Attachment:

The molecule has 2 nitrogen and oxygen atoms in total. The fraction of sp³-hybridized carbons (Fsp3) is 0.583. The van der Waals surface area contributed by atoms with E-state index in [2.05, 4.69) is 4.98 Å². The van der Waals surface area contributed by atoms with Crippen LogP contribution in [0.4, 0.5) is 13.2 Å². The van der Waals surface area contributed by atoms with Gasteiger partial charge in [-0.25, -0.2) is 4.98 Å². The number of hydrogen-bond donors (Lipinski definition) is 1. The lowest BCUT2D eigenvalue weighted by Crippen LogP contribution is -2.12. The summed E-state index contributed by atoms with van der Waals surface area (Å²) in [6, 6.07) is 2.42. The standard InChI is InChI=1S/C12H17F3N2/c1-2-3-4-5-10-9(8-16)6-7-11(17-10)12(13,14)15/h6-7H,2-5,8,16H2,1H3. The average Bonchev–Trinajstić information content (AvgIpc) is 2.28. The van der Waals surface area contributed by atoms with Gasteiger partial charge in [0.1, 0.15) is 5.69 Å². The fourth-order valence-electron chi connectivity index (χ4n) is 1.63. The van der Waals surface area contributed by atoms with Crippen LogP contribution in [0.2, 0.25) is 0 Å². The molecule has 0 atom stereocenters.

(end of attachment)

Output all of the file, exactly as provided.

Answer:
The molecule has 2 nitrogen and oxygen atoms in total. The fraction of sp³-hybridized carbons (Fsp3) is 0.583. The van der Waals surface area contributed by atoms with E-state index in [2.05, 4.69) is 4.98 Å². The van der Waals surface area contributed by atoms with Crippen LogP contribution in [0.4, 0.5) is 13.2 Å². The van der Waals surface area contributed by atoms with Gasteiger partial charge in [-0.25, -0.2) is 4.98 Å². The number of hydrogen-bond donors (Lipinski definition) is 1. The lowest BCUT2D eigenvalue weighted by Crippen LogP contribution is -2.12. The summed E-state index contributed by atoms with van der Waals surface area (Å²) in [6, 6.07) is 2.42. The standard InChI is InChI=1S/C12H17F3N2/c1-2-3-4-5-10-9(8-16)6-7-11(17-10)12(13,14)15/h6-7H,2-5,8,16H2,1H3. The average Bonchev–Trinajstić information content (AvgIpc) is 2.28. The van der Waals surface area contributed by atoms with Gasteiger partial charge in [0.1, 0.15) is 5.69 Å². The fourth-order valence-electron chi connectivity index (χ4n) is 1.63. The van der Waals surface area contributed by atoms with Crippen LogP contribution in [0.2, 0.25) is 0 Å². The molecule has 0 atom stereocenters.